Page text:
While President Donald Trump experienced some discouraging poll results over the summer, new numbers suggest that he’s turning things around. What’s more, the reason for that change appears to be out in the streets.
When asked who they planned to vote for, 47 percent of respondents said former Vice President Joe Biden whereas 41 percent planned to cast a ballot for the incumbent. Eight percent were undecided and the remainder said they support another candidate or will not show up on election day.
But among independent voters, Trump has a big lead — 44 percent of independent voters said they were voting for Trump; just 34 percent plan to vote for Biden.
National Poll Among Independents:
— Political Polls (@PpollingNumbers) August 30, 2020
More older voters support Trump
When voters are broken down by age, Trump finds his strongest base of support among voters who are over 65, of whom 52 percent said they will vote for him. In contrast, younger voters appear drawn to the former vice president, who has the backing 57 percent of those between the ages of 18 and 29.
Fifty percent of white voters are behind Trump compared to just 40 percent who favor Biden. Trump is also supported by 11 percent of African Americans and 34 percent of Hispanics. While those numbers may seem low, both are considered relatively good for a Republican candidate: in 2012, exit polls showed that Republican nominee Mitt Romney won just 6 percent of the black vote.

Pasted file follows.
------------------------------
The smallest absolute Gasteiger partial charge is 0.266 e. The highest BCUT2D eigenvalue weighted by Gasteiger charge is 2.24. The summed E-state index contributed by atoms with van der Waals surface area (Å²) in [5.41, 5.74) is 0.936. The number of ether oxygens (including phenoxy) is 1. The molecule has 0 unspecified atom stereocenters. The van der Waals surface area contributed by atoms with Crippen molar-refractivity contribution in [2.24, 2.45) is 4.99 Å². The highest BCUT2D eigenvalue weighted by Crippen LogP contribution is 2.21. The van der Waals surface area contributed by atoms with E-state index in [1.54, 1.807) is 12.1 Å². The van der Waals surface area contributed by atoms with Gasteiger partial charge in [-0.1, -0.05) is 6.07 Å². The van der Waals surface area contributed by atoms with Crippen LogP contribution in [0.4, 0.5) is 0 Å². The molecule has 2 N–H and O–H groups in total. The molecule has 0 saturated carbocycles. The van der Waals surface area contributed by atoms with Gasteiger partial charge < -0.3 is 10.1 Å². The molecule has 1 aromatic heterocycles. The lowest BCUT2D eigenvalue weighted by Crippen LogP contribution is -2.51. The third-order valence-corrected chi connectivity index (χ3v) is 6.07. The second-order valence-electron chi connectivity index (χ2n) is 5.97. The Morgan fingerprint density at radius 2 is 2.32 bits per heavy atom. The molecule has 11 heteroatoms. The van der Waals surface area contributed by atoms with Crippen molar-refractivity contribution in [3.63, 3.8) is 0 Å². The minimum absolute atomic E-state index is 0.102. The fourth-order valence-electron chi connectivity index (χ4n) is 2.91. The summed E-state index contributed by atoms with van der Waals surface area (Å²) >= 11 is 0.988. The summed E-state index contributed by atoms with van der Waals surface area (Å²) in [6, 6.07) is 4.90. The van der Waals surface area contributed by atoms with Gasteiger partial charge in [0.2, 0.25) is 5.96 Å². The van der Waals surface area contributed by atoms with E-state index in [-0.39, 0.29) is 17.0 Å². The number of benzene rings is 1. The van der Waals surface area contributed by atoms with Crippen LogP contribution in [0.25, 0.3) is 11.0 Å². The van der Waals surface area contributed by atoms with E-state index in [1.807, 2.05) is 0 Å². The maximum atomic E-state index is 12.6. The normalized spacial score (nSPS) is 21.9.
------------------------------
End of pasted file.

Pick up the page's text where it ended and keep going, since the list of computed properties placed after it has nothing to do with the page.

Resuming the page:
More voters see Trump as being strong than empathetic
In terms of personal qualities, Trump was said to exhibit “strength” by 38 percent of respondents, compared with 26 percent who regard him as showing “responsibility” and 19 percent who think that he exhibits “empathy.”
Conducted between August 27 and 28, the survey represents a significant improvement for Trump: another YouGov poll from July had the president trailing Biden by 9 points.
One possible reason for the change in opinion could be the recent outbreak of violence linked to the Black Lives Matter protests that have been seen in cities such as Minneapolis, Chicago, Portland, and Kenosha, Wisconsin.
Both Vice President Biden and running mate Sen. Kamala Harris have embraced the movement, with Harris telling late-night host Stephen Colbert that protests “will not stop and should not stop.”
One Twitter user wrote on Saturday, “As an independent, I voted for Hillary in 16. I’ll be voting for Trump come November. I live just outside Milwaukee and what I saw in Kenosha this past week put me over the edge.”